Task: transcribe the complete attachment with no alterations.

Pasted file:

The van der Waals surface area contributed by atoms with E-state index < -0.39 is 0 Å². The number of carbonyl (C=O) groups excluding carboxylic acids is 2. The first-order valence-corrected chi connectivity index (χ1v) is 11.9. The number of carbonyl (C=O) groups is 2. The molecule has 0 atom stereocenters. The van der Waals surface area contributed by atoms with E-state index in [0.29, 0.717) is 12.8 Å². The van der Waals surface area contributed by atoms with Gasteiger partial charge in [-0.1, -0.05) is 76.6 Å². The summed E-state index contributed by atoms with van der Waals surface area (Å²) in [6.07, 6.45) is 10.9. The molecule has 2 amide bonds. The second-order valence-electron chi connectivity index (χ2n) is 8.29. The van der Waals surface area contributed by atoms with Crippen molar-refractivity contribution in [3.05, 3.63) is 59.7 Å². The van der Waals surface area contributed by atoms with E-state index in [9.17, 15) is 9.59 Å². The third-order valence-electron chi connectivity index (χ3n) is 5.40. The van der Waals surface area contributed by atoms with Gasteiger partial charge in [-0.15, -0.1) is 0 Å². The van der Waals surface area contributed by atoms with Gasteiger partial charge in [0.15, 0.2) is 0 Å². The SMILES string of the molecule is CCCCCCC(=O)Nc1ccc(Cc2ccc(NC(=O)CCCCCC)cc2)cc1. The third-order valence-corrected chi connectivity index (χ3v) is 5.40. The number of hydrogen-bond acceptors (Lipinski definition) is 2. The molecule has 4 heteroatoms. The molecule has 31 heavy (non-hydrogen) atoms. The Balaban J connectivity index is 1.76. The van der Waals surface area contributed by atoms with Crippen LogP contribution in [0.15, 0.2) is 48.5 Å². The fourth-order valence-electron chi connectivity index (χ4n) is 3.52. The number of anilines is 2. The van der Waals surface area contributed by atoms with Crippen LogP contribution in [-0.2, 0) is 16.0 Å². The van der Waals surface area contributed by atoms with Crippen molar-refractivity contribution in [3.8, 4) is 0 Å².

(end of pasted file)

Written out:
The van der Waals surface area contributed by atoms with E-state index < -0.39 is 0 Å². The number of carbonyl (C=O) groups excluding carboxylic acids is 2. The first-order valence-corrected chi connectivity index (χ1v) is 11.9. The number of carbonyl (C=O) groups is 2. The molecule has 0 atom stereocenters. The van der Waals surface area contributed by atoms with E-state index in [0.29, 0.717) is 12.8 Å². The van der Waals surface area contributed by atoms with Gasteiger partial charge in [-0.1, -0.05) is 76.6 Å². The summed E-state index contributed by atoms with van der Waals surface area (Å²) in [6.07, 6.45) is 10.9. The molecule has 2 amide bonds. The second-order valence-electron chi connectivity index (χ2n) is 8.29. The van der Waals surface area contributed by atoms with Crippen molar-refractivity contribution in [3.05, 3.63) is 59.7 Å². The van der Waals surface area contributed by atoms with E-state index in [9.17, 15) is 9.59 Å². The third-order valence-electron chi connectivity index (χ3n) is 5.40. The van der Waals surface area contributed by atoms with Gasteiger partial charge in [-0.15, -0.1) is 0 Å². The van der Waals surface area contributed by atoms with Gasteiger partial charge in [0.15, 0.2) is 0 Å². The SMILES string of the molecule is CCCCCCC(=O)Nc1ccc(Cc2ccc(NC(=O)CCCCCC)cc2)cc1. The third-order valence-corrected chi connectivity index (χ3v) is 5.40. The number of hydrogen-bond acceptors (Lipinski definition) is 2. The molecule has 4 heteroatoms. The molecule has 31 heavy (non-hydrogen) atoms. The Balaban J connectivity index is 1.76. The van der Waals surface area contributed by atoms with Crippen LogP contribution in [0.15, 0.2) is 48.5 Å². The fourth-order valence-electron chi connectivity index (χ4n) is 3.52. The number of anilines is 2. The van der Waals surface area contributed by atoms with Crippen LogP contribution in [-0.2, 0) is 16.0 Å². The van der Waals surface area contributed by atoms with Crippen molar-refractivity contribution in [3.8, 4) is 0 Å².